|Publication number||US7139834 B1|
|Application number||US 09/843,249|
|Publication date||Nov 21, 2006|
|Filing date||Apr 26, 2001|
|Priority date||Apr 26, 2001|
|Publication number||09843249, 843249, US 7139834 B1, US 7139834B1, US-B1-7139834, US7139834 B1, US7139834B1|
|Inventors||Michael J. Albanese, James Roland Henderson|
|Original Assignee||Avvenu, Inc.|
|Export Citation||BiBTeX, EndNote, RefMan|
|Patent Citations (14), Non-Patent Citations (2), Referenced by (45), Classifications (14), Legal Events (4)|
|External Links: USPTO, USPTO Assignment, Espacenet|
The present invention relates generally to communications and, more particularly, to data routing over a network.
Network data communications over Internet protocol (IP) and other networks have increased at an astonishing rate over recent years. The affordability and availability of computers, IP telephones, wireless IP devices and other network access appliances has made their use prevalent in a variety of applications. In addition, as access to the Internet and other networks becomes easier, these mediums are increasingly used for data transfer applications. For example, data for computer software, music, video, news services, games and other applications is being requested and delivered via the Internet. Today, the number of network subscribers, data providers, and requests by those subscribers for data transfer are growing exponentially faster than the capability of current data transfer systems are expanding to meet the demand. In addition, the limitations of current systems restrict the ability to meet the demand in an efficient and affordable manner.
For many communication applications, the increase in use and lack of availability of data transfer requires the creative use of communications channels. To meet these and other data transfer needs, networks have been enhanced both in the ability to process larger quantities of data and in the ability to process data at a higher rate of speed. In addition, network access appliances have been improved to increase the speed at which data can be transferred. However, as the demand for high quantity and quality data transfer increases, these needs become more difficult to meet.
One challenge to data transfer on the Internet stems from the inflexibility of data transfer channels. For example, if a data supplier sells data to an end user via the Internet, the end user typically downloads the data using one of only a handful of download locations operated at the control of the supplier. This type of operation can be cumbersome and expensive because the data may have to travel a significant distance and thus take up more time and space in the communications network. In addition, the transfer of data is limited by the location of the download locations.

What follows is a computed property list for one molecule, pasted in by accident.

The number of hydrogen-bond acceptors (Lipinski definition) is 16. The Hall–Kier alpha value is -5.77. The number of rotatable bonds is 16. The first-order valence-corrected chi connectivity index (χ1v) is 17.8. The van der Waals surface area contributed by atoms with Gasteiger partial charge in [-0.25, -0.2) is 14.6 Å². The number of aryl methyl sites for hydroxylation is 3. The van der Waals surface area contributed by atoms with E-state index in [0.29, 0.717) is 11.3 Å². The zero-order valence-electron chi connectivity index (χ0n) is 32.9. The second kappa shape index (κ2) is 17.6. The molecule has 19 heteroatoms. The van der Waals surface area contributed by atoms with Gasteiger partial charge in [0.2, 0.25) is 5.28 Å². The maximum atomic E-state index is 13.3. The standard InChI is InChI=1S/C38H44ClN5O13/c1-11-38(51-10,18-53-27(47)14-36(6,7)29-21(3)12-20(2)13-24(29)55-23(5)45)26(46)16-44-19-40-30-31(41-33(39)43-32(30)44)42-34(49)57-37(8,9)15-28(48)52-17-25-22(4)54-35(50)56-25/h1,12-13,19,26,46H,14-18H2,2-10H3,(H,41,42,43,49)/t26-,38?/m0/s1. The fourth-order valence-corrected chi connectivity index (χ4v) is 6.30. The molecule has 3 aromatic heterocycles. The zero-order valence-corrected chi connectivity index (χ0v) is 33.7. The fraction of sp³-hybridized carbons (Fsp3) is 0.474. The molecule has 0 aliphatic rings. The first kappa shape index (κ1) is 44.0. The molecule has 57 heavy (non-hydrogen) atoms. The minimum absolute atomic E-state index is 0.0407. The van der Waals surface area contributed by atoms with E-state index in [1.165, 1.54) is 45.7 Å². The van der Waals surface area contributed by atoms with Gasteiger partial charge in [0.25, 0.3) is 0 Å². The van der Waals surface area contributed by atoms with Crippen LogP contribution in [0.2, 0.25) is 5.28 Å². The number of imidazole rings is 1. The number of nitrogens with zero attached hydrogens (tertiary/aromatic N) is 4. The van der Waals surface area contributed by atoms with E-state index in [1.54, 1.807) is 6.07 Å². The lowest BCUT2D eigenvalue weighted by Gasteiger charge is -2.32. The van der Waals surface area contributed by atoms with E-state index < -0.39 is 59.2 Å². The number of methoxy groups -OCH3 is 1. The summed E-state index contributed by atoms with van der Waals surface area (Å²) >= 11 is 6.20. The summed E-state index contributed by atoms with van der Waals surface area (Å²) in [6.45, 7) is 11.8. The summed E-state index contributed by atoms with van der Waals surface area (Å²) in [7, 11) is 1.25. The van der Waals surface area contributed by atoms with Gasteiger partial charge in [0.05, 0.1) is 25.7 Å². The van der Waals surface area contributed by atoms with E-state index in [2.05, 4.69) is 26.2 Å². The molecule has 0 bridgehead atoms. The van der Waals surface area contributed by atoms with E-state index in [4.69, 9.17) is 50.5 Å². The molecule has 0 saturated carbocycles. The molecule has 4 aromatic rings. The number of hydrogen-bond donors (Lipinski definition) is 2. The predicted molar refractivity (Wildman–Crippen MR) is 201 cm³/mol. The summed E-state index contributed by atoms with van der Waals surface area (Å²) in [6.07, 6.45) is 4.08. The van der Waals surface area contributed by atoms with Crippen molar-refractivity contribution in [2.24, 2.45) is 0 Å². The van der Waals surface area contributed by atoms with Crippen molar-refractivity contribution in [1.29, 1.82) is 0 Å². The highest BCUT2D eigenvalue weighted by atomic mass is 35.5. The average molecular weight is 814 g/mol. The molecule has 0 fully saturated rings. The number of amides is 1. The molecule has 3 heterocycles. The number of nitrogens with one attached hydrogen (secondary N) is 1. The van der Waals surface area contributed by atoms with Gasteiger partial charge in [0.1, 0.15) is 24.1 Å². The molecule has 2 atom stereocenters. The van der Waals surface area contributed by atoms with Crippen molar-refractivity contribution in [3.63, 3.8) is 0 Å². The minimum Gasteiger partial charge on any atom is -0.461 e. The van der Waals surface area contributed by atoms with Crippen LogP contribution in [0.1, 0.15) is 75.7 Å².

Another challenge to effective network data transfer has been the inability to effectively use communications channels to manage the transfer of data. For example, various communications channels have sufficient bandwidth to transfer a variety of data simultaneously. However, the nature of data transfer in the past has often left excess data transfer capability in some communications channels unused, while other channels are overloaded and unable to meet transfer needs. In addition, network data transfer typically has high and low periods of traffic that are related to the time of day that the data is being transferred. For instance, business users often move data during daytime hours and consumers often move data during nighttime hours.
Still another challenge to network data transfer is to track the location and transfer of data for purposes including billing and data management. Tracking of data transfer is useful to subscription and other content providers to generate billing for users of the content. For instance, music, movies and other content delivered via the Internet need to be tracked to accurately bill a user requesting the content.
The inability to effectively and efficiently manage large quantities of data transfer via communication networks and the Internet is a hindrance to the advancement of technologies and trade channels that use or could use network-based data transfer.
The present invention is directed to a method and system for data routing in a network. The present invention is exemplified in a number of implementations and applications, some of which are summarized below.
According to an example embodiment of the present invention, a system is adapted for directing data on an Internet protocol (IP) network having a plurality of communication links. The system includes an origin node coupled to the network and adapted to supply data to the network, and a plurality of system nodes are coupled to the network and adapted to store at least a portion of the data supplied by the origin node. A plurality of servers are adapted to route data between at least one of the system nodes and the network. An application routing controller is coupled to the network and adapted to ascertain location information of the data supplied by the origin node, to receive a data request from one of the plurality of system nodes and to direct routing of the supplied data from a node on the network to the node to which the data has been requested to be delivered. In response to the ascertained data location information, the routing is directed via one of the plurality of communication links.